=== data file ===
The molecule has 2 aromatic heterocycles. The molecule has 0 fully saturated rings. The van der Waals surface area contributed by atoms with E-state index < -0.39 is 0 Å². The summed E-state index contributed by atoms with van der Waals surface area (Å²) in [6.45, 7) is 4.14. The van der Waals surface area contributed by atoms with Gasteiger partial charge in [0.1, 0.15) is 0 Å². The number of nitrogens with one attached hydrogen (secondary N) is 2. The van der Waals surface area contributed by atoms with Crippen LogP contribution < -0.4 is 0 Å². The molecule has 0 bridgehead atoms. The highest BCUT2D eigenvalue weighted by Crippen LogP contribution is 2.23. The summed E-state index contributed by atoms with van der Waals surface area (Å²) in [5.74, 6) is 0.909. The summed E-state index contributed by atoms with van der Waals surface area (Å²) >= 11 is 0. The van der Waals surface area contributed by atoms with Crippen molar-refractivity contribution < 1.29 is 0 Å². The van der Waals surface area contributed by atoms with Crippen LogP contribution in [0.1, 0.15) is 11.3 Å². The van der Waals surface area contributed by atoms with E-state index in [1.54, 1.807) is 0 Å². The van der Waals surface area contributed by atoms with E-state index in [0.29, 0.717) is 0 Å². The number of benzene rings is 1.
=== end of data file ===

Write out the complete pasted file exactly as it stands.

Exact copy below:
The molecule has 2 aromatic heterocycles. The molecule has 0 fully saturated rings. The van der Waals surface area contributed by atoms with E-state index < -0.39 is 0 Å². The summed E-state index contributed by atoms with van der Waals surface area (Å²) in [6.45, 7) is 4.14. The van der Waals surface area contributed by atoms with Gasteiger partial charge in [0.1, 0.15) is 0 Å². The number of nitrogens with one attached hydrogen (secondary N) is 2. The van der Waals surface area contributed by atoms with Crippen LogP contribution < -0.4 is 0 Å². The molecule has 0 bridgehead atoms. The highest BCUT2D eigenvalue weighted by Crippen LogP contribution is 2.23. The summed E-state index contributed by atoms with van der Waals surface area (Å²) in [5.74, 6) is 0.909. The summed E-state index contributed by atoms with van der Waals surface area (Å²) >= 11 is 0. The van der Waals surface area contributed by atoms with Crippen molar-refractivity contribution < 1.29 is 0 Å². The van der Waals surface area contributed by atoms with Crippen LogP contribution in [0.1, 0.15) is 11.3 Å². The van der Waals surface area contributed by atoms with E-state index in [1.54, 1.807) is 0 Å². The van der Waals surface area contributed by atoms with E-state index in [0.29, 0.717) is 0 Å². The number of benzene rings is 1.